The European Scientific Counsel for Companion Animal Parasites (ESCCAP) recommends that cats and dogs are wormed at least every 3 months – a minimum of 4 times a year. However, younger animals and those whose lifestyle makes them more vulnerable to infection – such as cats and dogs that hunt – may need more regular worming.

Tapeworms
This group of worms can be contracted by eating wild animals such as dead rabbits, but one species (Dipylidium caninum) can be contracted from fleas. While most dogs show no signs when they are infected with worms, there are many possible problems that can occur, from itchy bottoms, to digestive problems and liver disease. One species, Echinococcus, can also infect humans and can even cause death.

Roundworms
Round worms can be contracted in many ways – from soil or hunting, from other dogs, even in the womb! These are the worms that can cause problems in puppies – heavy numbers can cause blockages or even death. These worms can also infect humans. They migrate around the body and can damage the systems they move through – even leading to blindness.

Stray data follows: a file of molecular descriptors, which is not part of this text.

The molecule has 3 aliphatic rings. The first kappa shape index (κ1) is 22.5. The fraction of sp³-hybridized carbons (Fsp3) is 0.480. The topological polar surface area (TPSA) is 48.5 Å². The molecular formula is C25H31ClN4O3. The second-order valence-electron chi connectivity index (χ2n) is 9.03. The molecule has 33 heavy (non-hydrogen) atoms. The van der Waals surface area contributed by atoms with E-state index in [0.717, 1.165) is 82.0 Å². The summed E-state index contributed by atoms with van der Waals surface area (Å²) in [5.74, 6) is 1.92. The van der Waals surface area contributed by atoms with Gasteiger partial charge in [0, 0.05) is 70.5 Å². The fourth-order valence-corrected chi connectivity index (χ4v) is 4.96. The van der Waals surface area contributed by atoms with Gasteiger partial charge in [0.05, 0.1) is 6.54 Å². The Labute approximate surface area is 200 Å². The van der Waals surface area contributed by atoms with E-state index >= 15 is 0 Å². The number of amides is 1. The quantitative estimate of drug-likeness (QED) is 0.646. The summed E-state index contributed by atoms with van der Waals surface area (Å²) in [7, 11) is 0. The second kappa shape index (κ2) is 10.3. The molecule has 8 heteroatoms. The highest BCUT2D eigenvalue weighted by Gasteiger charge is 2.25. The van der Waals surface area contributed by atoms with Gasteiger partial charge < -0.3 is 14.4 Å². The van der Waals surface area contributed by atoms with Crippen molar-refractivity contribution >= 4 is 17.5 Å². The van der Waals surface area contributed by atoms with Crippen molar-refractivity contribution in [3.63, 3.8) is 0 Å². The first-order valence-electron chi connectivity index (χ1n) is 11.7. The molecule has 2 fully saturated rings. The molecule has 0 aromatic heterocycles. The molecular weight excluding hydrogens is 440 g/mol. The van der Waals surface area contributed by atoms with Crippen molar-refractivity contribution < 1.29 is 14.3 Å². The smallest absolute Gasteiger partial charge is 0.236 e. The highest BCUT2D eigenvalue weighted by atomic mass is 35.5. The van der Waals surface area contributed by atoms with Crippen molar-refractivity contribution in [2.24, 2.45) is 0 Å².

Whipworms
Whipworms are ingested from the environment. They can cause anaemia, diarrhoea and weight loss.

Hookworms
Animals are infected by ingesting larvae from the environment. Dogs can also become infected, by eating a host (such as small mammals) containing infective larvae, which develop into adult hookworm in the intestine. In addition to this larvae can penetrate skin and cause infection, usually of skin around the feet.

Lungworm
Dogs can become infected with this life-threatening parasite by swallowing infected slugs and snails. Symptoms can be varied, but can include, coughing, tiring easily, weight loss, poor appetite, vomiting, diarrhoea, excessive bleeding from minor wounds and seizures. A dog may show one or any combination of these. More information can be found here.